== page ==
The research in the field allowed us to witness motorsports fans’ and champs’ way of life, to see how their passion becomes a lens through which they see everything. It was also a way for us to lift the veil on how it all happens: what makes a fan or a champ, who organizes events, who’s coming, what’s the atmosphere….

You also talked to a few experts in their fields and we’d like to dive a little more into what you took away from those meetings. Let’s start with Mario L. Ojito, the creator of the Street Racing Made Safe program. What drew you to Ojito and his program specifically, and what would you say were the most important things you learned from him about street racing and how his program reflects those aspects of the culture?

SB: Street racing is at the core of the action-driving genre. It’s one of our players’ favourites, and it has a strong cultural appeal, to the point where it has become a true lifestyle. It’s also been overexposed for a couple of decades now, so it was very important for us to give our very own take on it in The Crew 2.

We’ve met with all kinds of street racing enthusiasts, from official drift competitors to illegal race promoters. They’ve all shown us that there’s much more to street racing than just showing off and speeding. There’s a real passion for the raw power of the engine, a true skill in building up a vehicle so perfectly tailored for one driver, and a will to express oneself freely and completely. That’s why more and more street racers want to shift from hardcore illegal competition to a safer, more official environment that would allow them to fully live their passion. Mario is one of them, and he’s taking action by organizing legal street racing events, making it a party rather than a drama. And he’s pretty successful, too! His mindset and project spoke to us: Fun, freedom, and fresh experiences are exactly what we want for our players in The Crew 2.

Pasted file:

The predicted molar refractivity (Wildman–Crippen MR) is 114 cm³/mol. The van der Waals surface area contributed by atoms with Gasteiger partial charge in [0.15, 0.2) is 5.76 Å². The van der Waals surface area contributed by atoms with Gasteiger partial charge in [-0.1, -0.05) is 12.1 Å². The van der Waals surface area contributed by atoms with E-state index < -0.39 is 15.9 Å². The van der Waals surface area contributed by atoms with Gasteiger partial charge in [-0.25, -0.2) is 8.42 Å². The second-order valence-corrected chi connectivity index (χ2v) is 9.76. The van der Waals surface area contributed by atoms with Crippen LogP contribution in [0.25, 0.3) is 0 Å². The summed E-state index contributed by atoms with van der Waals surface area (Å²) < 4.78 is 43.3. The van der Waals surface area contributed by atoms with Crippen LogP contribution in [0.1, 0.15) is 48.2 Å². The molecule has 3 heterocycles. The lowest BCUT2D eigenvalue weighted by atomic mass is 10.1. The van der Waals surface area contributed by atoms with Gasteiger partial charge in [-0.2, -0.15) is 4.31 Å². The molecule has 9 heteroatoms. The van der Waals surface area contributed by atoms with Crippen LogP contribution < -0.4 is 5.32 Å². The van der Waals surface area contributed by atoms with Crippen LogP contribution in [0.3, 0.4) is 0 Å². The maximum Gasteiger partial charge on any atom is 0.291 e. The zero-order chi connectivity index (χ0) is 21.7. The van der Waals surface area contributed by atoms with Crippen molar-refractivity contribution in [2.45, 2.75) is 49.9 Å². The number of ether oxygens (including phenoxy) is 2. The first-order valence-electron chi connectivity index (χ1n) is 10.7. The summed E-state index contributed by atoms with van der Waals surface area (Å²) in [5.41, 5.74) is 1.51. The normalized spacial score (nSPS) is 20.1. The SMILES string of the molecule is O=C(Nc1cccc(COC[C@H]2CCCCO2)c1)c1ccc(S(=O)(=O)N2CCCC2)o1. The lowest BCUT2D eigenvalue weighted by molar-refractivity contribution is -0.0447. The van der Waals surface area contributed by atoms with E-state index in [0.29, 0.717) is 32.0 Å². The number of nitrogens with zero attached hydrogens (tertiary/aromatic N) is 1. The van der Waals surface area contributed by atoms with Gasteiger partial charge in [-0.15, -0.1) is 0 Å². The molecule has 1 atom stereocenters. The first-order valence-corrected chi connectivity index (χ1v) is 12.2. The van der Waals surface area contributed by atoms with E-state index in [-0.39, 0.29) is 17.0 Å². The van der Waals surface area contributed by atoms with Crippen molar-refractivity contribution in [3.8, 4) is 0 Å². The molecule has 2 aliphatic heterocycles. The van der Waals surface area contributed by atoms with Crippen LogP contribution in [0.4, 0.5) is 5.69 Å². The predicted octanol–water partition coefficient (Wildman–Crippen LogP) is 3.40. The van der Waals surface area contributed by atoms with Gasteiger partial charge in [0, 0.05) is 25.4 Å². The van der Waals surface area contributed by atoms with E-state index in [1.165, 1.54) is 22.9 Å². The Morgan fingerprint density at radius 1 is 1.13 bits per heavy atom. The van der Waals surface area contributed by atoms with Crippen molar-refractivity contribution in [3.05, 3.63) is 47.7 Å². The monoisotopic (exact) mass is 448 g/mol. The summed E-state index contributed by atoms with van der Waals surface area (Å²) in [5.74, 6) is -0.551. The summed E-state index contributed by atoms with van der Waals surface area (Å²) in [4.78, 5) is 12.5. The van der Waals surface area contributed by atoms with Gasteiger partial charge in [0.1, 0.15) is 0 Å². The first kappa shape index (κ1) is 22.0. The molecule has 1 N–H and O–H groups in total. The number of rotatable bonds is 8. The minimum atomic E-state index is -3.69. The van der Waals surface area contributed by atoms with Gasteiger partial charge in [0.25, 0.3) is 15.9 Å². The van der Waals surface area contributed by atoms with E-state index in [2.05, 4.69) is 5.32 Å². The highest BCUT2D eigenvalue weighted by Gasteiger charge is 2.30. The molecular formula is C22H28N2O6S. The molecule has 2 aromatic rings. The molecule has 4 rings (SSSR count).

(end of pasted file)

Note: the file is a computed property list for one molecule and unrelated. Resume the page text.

With Azam Rangoonwala, you got to learn more about powerboat racing and professional racing. How did that influence how The Crew 2 implements that particular sport, and the way that it approaches pro racing?

SB: When you think about pro racing, you think leading-edge mechanics, the perfect line, the hardest training, and competition. Just add water, an unpredictable element, and you’ve got powerboat racing. Who wouldn’t want to try that, right?

Azam introduced us to this emerging motorsport, and it’s one of the most challenging we’ve ever seen. Powerboating is also a great example of the way a motorsport can take over a spot and turn it into a dedicated playground, even for just a few hours: powerboat races take place on the open ocean, as close to the shore as security allows, while people are watching and cheering from the shore and shallow water. It’s really just like a regular day on the beach, except for the 150 mph boats passing by.